Penguins are sensitive indicators of the Antarctic climate and of the environmental parameters that limit their presence and distribution. Paleoenvironmental data, obtained from the study of abandoned penguin rookeries (Pygoscelis adeliae) along the Victoria Land coast in Antarctica, indicate a 14C date of 11-13 ka for the oldest abandoned rookery and supply new information about the timing of glacier retreat in southern Victoria Land after the last glacial maximum. The continuous presence of the Adelie penguins is documented from 7 ka. According to our data, the limiting factors that control the presence of penguins along the coast of Victoria Land changed during the Holocene. Whereas several colonies were occupied for very long periods, other sites were used for more or less extended periods and then abandoned. The greatest diffusion ofrookeries occurred between 3 and 4 ka, a period of particularly favorable environmental conditions that has never been repeated. It was followed by a sudden decrease in the number of penguin rookeries shortly after 3 ka. This event has been attributed to an increase of the sea-ice extension and may have been correlated to a worldwide phase ofclimate change near the Subboreal-Subatlantic boundary. A minor phase of penguin reoccupation occurred locally in the eighth to fourteenth centuries (A.D.). Because the presence and number of penguins reflect the state of health of the Antarctic marine ecosystem, it is important to evaluate the variations in their distribution in the past, in the absence of human-induced changes. Considerable information about deglaciation following the last glacial maximum has come from the remains of marine birds along the Antarctic coast. Ornithogenic soils are common, and they show that most of the coastal ice-free areas have been used as penguin rookeries. At abandoned sites a layer of well-sorted pebbles, used by the penguins to build nests, hide relict ornithogenic soils, which provide daltable remains such as bones, feathers, egg fragments, and guano. Dates from several sites document the occupation of rookeries during the past 11 ka.

Abandoned penguin rookeries as Holocene palaeoclimatic indicators in Antarctica

BARONI, CARLO;
1994

Abstract

Penguins are sensitive indicators of the Antarctic climate and of the environmental parameters that limit their presence and distribution. Paleoenvironmental data, obtained from the study of abandoned penguin rookeries (Pygoscelis adeliae) along the Victoria Land coast in Antarctica, indicate a 14C date of 11-13 ka for the oldest abandoned rookery and supply new information about the timing of glacier retreat in southern Victoria Land after the last glacial maximum. The continuous presence of the Adelie penguins is documented from 7 ka. According to our data, the limiting factors that control the presence of penguins along the coast of Victoria Land changed during the Holocene. Whereas several colonies were occupied for very long periods, other sites were used for more or less extended periods and then abandoned. The greatest diffusion ofrookeries occurred between 3 and 4 ka, a period of particularly favorable environmental conditions that has never been repeated. It was followed by a sudden decrease in the number of penguin rookeries shortly after 3 ka. This event has been attributed to an increase of the sea-ice extension and may have been correlated to a worldwide phase ofclimate change near the Subboreal-Subatlantic boundary. A minor phase of penguin reoccupation occurred locally in the eighth to fourteenth centuries (A.D.). Because the presence and number of penguins reflect the state of health of the Antarctic marine ecosystem, it is important to evaluate the variations in their distribution in the past, in the absence of human-induced changes. Considerable information about deglaciation following the last glacial maximum has come from the remains of marine birds along the Antarctic coast. Ornithogenic soils are common, and they show that most of the coastal ice-free areas have been used as penguin rookeries. At abandoned sites a layer of well-sorted pebbles, used by the penguins to build nests, hide relict ornithogenic soils, which provide daltable remains such as bones, feathers, egg fragments, and guano. Dates from several sites document the occupation of rookeries during the past 11 ka.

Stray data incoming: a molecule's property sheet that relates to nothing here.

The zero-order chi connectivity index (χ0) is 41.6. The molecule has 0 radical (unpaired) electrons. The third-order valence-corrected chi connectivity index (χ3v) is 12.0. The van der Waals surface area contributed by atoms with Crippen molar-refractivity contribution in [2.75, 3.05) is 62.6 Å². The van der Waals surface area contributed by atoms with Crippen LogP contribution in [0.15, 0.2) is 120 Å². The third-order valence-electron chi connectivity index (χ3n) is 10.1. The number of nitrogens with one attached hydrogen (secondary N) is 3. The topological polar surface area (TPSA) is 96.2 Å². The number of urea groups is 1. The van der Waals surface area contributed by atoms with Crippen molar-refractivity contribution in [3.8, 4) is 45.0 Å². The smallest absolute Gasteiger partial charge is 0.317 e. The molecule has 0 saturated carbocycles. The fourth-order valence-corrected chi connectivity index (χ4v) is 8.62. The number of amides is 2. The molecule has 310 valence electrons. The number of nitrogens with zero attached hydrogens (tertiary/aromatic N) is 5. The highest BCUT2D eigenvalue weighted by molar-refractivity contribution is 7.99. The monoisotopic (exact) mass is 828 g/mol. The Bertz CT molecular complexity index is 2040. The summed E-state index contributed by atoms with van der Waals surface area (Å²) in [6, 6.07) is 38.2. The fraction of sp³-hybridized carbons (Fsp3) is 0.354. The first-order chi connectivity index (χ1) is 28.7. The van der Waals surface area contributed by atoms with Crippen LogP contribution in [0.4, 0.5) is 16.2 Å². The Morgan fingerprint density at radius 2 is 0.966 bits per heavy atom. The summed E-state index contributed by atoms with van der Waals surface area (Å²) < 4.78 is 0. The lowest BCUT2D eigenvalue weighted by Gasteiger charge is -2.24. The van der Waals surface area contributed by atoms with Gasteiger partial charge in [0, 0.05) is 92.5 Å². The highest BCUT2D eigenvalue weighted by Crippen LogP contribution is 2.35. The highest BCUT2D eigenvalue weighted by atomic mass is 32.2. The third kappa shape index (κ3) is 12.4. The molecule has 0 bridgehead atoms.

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Utilizza questo identificativo per citare o creare un link a questo documento: http://hdl.handle.net/11568/21192
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